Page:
Cooper: Reality check

I keep wondering how our lives can be so normal, even ordinary when we are surrounded by a fire storm of rhetoric that is telling us we are deeply divided and unhappy with each other. We shop together at Costco, go to the same post office and medical center. We smile and wish each other a good day.

It is almost as if we have gone silent in fear of discovering that our neighbors really don’t like us at all. I have been struck with the absence of signs supporting either presidential candidate not only here but on a recent trip across the state. It feels very odd.

We continue to do all the things that keep life going and interesting yet life lately is like living inside a surround screen that puts us at the center of a reality show from which we have no escape. Each way we turn we are confronted by another affront and too often an assault on our reason for being and the value of our sacrifices for a better world for us, our children and our community.

Was none of it true? Have we been fools to believe in the possibility of a democracy that promises opportunity for all? Were our parents, spiritual counselors and teachers wrong when they taught us about respect, integrity and love? Do good citizens avoid paying taxes preferring instead to use OPM — that would be “Other People’s Money” — to pay for our defense, the education of children, communicable disease control, interstate highways and disasters?

Within the space of 15 months, we have found ourselves in an alternative reality in which a large percentage of us applauds the cruel humiliation of others and cheers the hypocrisy of a man who prides his business success in using and losing other people’s money, including taxpayers.

We are on the cusp of electing a man who celebrates and thrives in the power of his words to attract followers, to convince followers and to have his insulting behavior explained, even forgiven by those same followers.

When democracy fails

My democracy accepts, understands or at least tries to, that our country is diverse. Homogeneity is not, nor has it ever been, a hallmark of our nation. We are made up of many tribes. The moment we start singling or separating out tribes is the moment our democracy fails.

Only we can catch and reverse course when it has failed to live up to its principles. Notable failures in our history were slavery of Africans, internment of Japanese and denying women the right to vote.

Now, I know there are many who seek to equate democracy with our founders’ version in that only certain people voted — property owners who were white men. I like to think we’ve evolved our democracy to invest all citizens with civil rights and responsibilities.

Of course, I also know that the system is rigged to the advantage of wealthy power brokers. It shouldn’t surprise any of us that there is anger over lost jobs, lost retirement, lost houses and lost opportunity. It shouldn’t surprise any of us that we the people want change.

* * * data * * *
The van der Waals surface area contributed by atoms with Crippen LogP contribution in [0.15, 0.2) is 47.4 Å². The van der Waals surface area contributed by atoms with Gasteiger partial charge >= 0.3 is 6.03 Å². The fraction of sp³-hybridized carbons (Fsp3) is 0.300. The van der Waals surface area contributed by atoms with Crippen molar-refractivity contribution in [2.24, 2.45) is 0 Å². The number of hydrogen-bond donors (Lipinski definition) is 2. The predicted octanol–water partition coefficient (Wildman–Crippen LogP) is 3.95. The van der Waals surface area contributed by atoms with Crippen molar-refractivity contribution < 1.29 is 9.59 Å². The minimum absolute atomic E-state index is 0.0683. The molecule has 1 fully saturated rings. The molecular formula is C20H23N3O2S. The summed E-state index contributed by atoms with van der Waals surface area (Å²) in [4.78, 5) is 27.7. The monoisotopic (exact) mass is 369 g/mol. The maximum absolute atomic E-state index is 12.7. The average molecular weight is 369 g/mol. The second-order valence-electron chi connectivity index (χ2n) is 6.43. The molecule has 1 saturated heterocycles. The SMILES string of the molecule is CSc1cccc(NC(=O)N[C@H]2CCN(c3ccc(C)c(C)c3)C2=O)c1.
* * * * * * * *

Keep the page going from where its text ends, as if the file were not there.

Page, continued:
The answer can’t be the further erosion of democracy. No democracy survives a solution that involves discrediting an entire group of people and barring them from full participation in civil liberties.

No democracy survives that is embroiled in name-calling and thrashing over who’s to blame as it slides further into either authoritarian rule or anarchy.

The solution must be to enhance democracy, stop messing with it and make representative government work. We can demand that our elected political leaders start working together to solve problems and grow opportunity. Differing philosophies about how to get there is the challenge of democracy; it is inherently messy and slow.

We must come to terms with our tribalism and our diversity that spawn disagreement; it’s quite natural given what we are. We have to learn to work and live with it. At minimum, we need to decide if we want to live in a culture of relentless humiliation of others. If not, let’s not allow it to happen.

Virtual screaming ‘stop’

Columnists, far more learned than I, are practically screaming to the American public — don’t elect Donald Trump. Many have examined policies and determined them either incomprehensible, self-serving or both.

Newspapers which are historically Republican or conservative are warning the public against electing Trump. They cite not only his disregard for certain groups of people but his apparent lack of competence, and from some points of view, interest in the complexities of being the President of the United States.

Some have even gone as far to endorse Hillary Clinton as an experienced, hard-working and very qualified candidate. No doubt that was difficult and a true demonstration of great concern for our nation should Trump be elected.

But they do point out that she at least has comprehensible policies.

Try as they might, Trump supporters cannot sway him from his core beliefs that “you hit me and I’ll hit back,” and never having to say you’re sorry. I can’t help but wonder how that works. Just what scale of affront would he use to go to war.

We may find out. I hope not. I want this reality show to end and the screen that keeps me locked into the dark side of human nature dismantled.

I vote for investing in our democracy and using this whole miserable awakening to knock us out of any illusion that we have a full participating democracy.

Rather that we try to make it work for all and understand that all decisions affect us and we must consider the lives that are upended by poor decisions.

Anything offered by Trump is too frightening in its unpredictability and instinctive nature. The consequences are simply too exhausting to contemplate.

Bertha D. Cooper is retired from a 40-plus year career as a health care administrator focusing on the delivery system as a whole. She still does occasional consulting. She is a featured columnist at the Sequim Gazette. Reach her at